Small Business Health Insurance - 5 Data Points that Might Surprise You

November 26, 2013

With major provisions of health reform taking effect now and into 2014, many experts agree the landscape of employer health insurance is rapidly changing.

Change is a disrupter, however for small businesses who have been increasingly priced out of traditional health insurance options, change is opening up new opportunities to offer employee health insurance. To understand the new opportunities, it's important to understand the landscape of small business health insurance now.

Here are five data points on small business health insurance - including a couple statistics that may surprise you.

1. Why Small Businesses Offer Health Insurance

Most small businesses offer health insurance for the same reasons as larger employers -- because of a moral obligation (44%) and to recruit and retain talented employees (33%).

2. Why Small Businesses Don’t Offer Health Insurance

Of the small businesses who do not offer health insurance, the majority (61%) say cost is the primary reason. 


3. Small Businesses Who Don’t Offer Health Insurance May Be Shopping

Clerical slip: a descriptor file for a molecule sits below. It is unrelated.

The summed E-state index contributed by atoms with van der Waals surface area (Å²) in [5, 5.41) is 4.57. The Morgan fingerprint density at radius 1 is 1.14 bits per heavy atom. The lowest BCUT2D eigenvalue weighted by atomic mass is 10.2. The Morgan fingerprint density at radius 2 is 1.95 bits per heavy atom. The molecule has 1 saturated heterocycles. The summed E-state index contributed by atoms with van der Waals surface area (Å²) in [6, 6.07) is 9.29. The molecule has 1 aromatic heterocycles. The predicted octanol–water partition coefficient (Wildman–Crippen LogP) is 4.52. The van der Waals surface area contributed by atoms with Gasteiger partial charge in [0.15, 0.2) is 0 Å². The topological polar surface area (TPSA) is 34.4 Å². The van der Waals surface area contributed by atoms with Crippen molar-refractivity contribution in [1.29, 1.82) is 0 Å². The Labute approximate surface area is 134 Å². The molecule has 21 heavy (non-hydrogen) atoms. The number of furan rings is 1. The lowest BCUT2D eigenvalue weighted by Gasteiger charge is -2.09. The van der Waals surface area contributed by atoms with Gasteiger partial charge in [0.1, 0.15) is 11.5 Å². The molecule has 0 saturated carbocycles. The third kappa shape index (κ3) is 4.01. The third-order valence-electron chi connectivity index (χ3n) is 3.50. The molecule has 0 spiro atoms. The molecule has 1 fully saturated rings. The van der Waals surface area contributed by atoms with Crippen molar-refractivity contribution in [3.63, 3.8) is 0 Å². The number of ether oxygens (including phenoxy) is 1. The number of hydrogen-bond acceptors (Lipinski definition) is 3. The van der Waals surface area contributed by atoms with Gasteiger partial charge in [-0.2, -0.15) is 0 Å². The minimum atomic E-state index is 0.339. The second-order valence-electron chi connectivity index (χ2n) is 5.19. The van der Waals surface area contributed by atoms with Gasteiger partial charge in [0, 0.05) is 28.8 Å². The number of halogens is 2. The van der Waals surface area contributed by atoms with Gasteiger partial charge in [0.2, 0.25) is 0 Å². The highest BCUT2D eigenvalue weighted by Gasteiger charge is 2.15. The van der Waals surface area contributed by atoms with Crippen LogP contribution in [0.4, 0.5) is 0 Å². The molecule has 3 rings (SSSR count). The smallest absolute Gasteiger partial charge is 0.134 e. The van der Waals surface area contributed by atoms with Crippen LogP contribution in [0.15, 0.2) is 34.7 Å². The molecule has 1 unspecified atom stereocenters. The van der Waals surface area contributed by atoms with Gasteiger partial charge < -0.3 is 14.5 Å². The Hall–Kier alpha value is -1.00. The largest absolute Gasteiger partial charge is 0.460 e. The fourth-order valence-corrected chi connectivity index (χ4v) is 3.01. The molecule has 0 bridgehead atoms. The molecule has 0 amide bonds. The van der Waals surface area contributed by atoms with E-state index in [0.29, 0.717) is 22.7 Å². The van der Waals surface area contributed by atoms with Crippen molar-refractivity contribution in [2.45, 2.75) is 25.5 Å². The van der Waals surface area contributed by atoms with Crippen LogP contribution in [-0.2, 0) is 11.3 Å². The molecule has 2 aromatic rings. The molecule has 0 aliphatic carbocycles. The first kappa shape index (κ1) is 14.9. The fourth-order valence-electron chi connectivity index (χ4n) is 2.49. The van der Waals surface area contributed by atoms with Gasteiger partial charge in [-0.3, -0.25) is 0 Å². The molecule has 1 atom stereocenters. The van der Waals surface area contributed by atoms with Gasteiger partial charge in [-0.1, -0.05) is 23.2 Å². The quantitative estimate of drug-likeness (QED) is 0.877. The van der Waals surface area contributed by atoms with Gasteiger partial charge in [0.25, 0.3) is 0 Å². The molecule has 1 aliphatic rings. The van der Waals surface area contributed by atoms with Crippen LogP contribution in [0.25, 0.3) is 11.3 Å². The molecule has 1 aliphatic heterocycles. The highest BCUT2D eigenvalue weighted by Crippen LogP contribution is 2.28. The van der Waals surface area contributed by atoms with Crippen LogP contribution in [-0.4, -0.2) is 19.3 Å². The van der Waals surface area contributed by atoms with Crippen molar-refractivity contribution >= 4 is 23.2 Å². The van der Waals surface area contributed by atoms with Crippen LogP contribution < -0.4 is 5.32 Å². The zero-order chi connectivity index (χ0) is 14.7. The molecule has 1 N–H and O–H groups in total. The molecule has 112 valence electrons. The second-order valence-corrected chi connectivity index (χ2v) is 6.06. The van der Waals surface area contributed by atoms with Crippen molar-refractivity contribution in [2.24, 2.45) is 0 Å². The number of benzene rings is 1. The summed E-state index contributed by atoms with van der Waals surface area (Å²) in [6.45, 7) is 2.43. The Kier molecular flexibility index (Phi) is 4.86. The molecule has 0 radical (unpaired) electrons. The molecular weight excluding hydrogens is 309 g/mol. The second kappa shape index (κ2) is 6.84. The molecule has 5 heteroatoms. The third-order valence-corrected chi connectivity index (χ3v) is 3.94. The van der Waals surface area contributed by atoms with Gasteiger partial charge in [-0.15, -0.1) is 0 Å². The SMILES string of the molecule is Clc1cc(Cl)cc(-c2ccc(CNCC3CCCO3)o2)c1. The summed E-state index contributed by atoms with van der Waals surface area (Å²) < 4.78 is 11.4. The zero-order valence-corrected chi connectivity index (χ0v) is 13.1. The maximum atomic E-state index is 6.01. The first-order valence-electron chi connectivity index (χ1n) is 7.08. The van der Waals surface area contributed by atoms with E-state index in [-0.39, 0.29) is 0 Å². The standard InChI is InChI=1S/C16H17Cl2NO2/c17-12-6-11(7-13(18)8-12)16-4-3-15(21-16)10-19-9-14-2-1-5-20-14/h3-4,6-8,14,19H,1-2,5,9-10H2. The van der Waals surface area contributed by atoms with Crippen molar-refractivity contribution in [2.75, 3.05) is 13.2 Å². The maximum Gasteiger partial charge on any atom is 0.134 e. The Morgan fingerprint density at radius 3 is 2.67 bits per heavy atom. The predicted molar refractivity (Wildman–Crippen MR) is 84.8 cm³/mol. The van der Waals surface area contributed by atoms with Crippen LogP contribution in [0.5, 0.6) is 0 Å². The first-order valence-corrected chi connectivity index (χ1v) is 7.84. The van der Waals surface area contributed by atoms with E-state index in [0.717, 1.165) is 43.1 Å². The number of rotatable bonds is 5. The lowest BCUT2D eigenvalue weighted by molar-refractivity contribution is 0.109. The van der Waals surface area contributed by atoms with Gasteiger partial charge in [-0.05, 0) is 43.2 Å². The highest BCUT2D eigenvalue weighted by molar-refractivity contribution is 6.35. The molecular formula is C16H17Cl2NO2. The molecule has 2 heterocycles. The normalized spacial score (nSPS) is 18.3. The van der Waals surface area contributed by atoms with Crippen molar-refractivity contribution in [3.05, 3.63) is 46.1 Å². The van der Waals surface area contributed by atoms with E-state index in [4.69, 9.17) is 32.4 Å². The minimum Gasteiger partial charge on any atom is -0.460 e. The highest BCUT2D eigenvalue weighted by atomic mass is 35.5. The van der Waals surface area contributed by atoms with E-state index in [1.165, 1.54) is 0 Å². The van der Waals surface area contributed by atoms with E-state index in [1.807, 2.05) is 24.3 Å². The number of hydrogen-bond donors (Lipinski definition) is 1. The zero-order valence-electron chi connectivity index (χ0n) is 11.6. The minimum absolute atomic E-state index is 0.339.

Small businesses who don't currently offer health insurance may have offered benefits in the past, and/or may be shopping. Of small and medium businesses (less than 200 employees) who do not offer health insurance:

  • A third shopped for health insurance from 2009-2011 (but did not buy). This dropped to 15% in 2012.

  • Between 15% and 27% offered health insurance in the last 5 years.

This is significant because it means that they likely want to offer health insurance, but may not be able to afford traditional employer-sponsored group health insurance. It's many of these small businesses who are adopting defined contribution health plans (see this overview of defined contribution plans).


4. Small Businesses Canceling Group Health Insurance

The rate of premium increases for group health insurance is unsustainable, particularly for small businesses. The percent of employers providing group health insurance has been on a decline for the past decade due to the cost increase and due to alternative options to group health insurance. 

The number of small businesses (with less than 50 employees) that offer health insurance dropped from 43% in 2006 to 35% in 2012.


5. Affordability and Value Most Important to Small Businesses

When small businesses shop for and compare health insurance, the top features they look for are: 

  • Affordability (95%)

  • Richness of benefits offered (value) (68%) 

  • Access to the right network of doctors (25%)

  • The insurance company's 'brand' (6%)

  • Health Savings Accounts (HSAs) (4%)

  • Other (3%)

And, employees opinions about their health benefits matter. 72% of small businesses ask their employees all the time, or sometimes, about their opinion on health benefits.


Sources: Various sources via Employer Health Insurance Facts & Figures 2013.

Did any of these statistics surprise you? Leave a comment below.

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